At that time, the question, “What kind of joke is this?” went unanswered. It was only later, on 12 April, that an image explaining the Tibetan phrase “Che le sa” or “eat my tongue” was posted and shared widely. The same day, the Voice of Tibet website tweeted a video featuring interviews of the boy expressing his gratitude for the experience, as well as his mother, who was an organizer of the event.

Soon after, more videos appeared providing evidence that the Dalai Lama and the boy had interacted several times in the lead-up to that encounter, as well as the explanation about a game grandparents play with grandchildren, in which “eat my tongue” is a joking suggestion that a child has already taken so much from the elder that he may as well take their tongue. This week, BDG published a broad summary of the many Buddhist leaders and communities who came out in defense of the Dalai Lama and protesting media misrepresentations.**

Dibyesh Anand, professor of Tibetology at Westminster University, offers further analysis of the media and social media representation of the story:

But by this point, much of the damage had already been done to the Tibetan community and others who so deeply admire the Dalai Lama. At the same time, appeals to Tibetan culture and the humor of the Dalai Lama have largely fallen flat for child’s rights advocates and victims of sexual abuse.

In recent years, a number of well-known, respected, and trusted religious figures have been accused of sexual misconduct. One of the most recent and revered among these is the Karmapa, Ogyen Trinley Dorje, the spiritual head of the Karma Kagyu school of Tibetan Buddhism.*** Before him, the renowned Nyingma teacher Sogyal Rinpoche was found to have subjected some of his students to “serious physical, sexual and emotional abuse,” while other senior members of his organization “were aware of at least some of these issues and failed to address them, leaving others at risk.”**** Additionally, accusations of misconduct and abuse of power have fallen on Sakyong Mipham Rinpoche and other teachers within the Shambhala Buddhist tradition.

For victims and others familiar with the history of abuse within religious communities, many of the defenses of the Dalai Lama this month have seemed like echoes from these past incidents. As Matthew Remski, co-host of the Conspirituality Podcast and co-author of the forthcoming book Conspirituality: How New Age Conspiracy Theories Became a Health Threat (PublicAffairs June 2023) told BDG:

To me this event is a spectacle, in which private and public meanings swirl into a Rorschach firebomb.

The DL’s interaction with Kayan Kanodia can be innocent within its dyadic terms: the DL is reaching clumsily into a gestural heritage that hinges on elders encroaching on the physical space of children, and the boy is disarmed with awe and delight. As an outsider human witness with some familiarity with Tibetan culture and what those events with the DL feel like, this is what I personally see.

But I’m also a media and culture critic, and can see that the optics of the power dynamics in that moment, enhanced by propagandists, can be like salt rubbed into the psychic wounds of clerical sexual abuse of adults and children in both non-Tibetan and Tibetan religious contexts. A moment between two individuals falls on multiple cultural fault lines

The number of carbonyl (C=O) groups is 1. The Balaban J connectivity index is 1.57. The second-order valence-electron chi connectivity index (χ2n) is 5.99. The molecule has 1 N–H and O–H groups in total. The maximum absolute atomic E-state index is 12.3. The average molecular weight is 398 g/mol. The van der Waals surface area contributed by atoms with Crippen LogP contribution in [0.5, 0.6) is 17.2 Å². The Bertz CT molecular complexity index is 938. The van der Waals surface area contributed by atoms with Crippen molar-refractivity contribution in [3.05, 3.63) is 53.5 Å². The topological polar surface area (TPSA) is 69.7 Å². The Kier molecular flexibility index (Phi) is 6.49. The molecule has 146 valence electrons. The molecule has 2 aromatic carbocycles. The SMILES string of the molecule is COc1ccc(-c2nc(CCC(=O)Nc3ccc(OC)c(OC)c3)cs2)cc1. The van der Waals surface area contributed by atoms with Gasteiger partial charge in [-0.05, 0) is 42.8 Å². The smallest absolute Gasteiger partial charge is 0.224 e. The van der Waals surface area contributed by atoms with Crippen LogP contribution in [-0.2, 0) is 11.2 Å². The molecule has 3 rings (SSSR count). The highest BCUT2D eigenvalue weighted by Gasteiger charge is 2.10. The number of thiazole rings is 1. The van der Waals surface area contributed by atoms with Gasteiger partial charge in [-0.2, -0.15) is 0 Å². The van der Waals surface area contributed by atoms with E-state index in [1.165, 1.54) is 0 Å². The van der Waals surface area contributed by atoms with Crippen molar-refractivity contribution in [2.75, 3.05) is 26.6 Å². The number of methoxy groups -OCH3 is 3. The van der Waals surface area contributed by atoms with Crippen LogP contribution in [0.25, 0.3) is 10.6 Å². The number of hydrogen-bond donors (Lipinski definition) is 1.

Understanding these varied cultural fault lines is beyond the scope of most scholars, let alone media organizations, or the public at large. Yet here we are once again, seeking to balance understanding and respect for a revered religious figure and the embattled Tibetan people alongside widespread and very real concern about abuse and historic power imbalances.

If we come away from this with anything, hopefully it is a reminder of the deep complexity of the world around us and of the need for humility. That humility means listening to victims of abuse as well as members of a community feeling under attack, and hopefully not allowing one group to drown out the voices and experiences of the other. Life is rarely black and white, and even if one has been harmed by a Catholic priest or Tibetan lama, we must also realize that these harms do not negate the goodness of countless other Catholics or Tibetans. Finally, we might reflect on our own roles: as scholars, journalists, Westerners, Tibetans, asking how we can best respond with sensitivity, care, and openness, knowing that our initial reaction might be wrong, or at least only part of a complex picture.

Dalai Lama Apologizes for Inappropriate Conduct with Young Boy (BDG)

** Buddhist Leaders and Communities Around the World Protest Misrepresentations of the Dalai Lama (BDG)      

*** Healing Our Sanghas: New Website Seeks Discussion of Karmapa Abuse Allegations (BDG)

**** Rigpa Publishes Result of Independent Investigation into Alleged Misconduct by Sogyal Rinpoche (BDG)

See more

Grandma Burst into Tears Defending His Holiness the 14th Dalai Lama (YouTube)
Dalai Lama: The significance of ‘tongue greetings’ in Tibetan culture (Independent)
The 14th Dalai Lama (Nobel Prize)
Dalai Lama says ‘Europe belongs to Europeans’ (France 24)
Dalai Lama sorry for saying a female successor would have to be ‘attractive’ (NBC News)
Jonathan Swift “The Art of Political Lying” (Fountainhead Press)
Dalai Lama Apologizes for Asking Boy to ‘Suck My Tongue’ (Jezebel)
Conspirituality: Dismantling New Age cults, wellness grifters, and conspiracy-mad yogis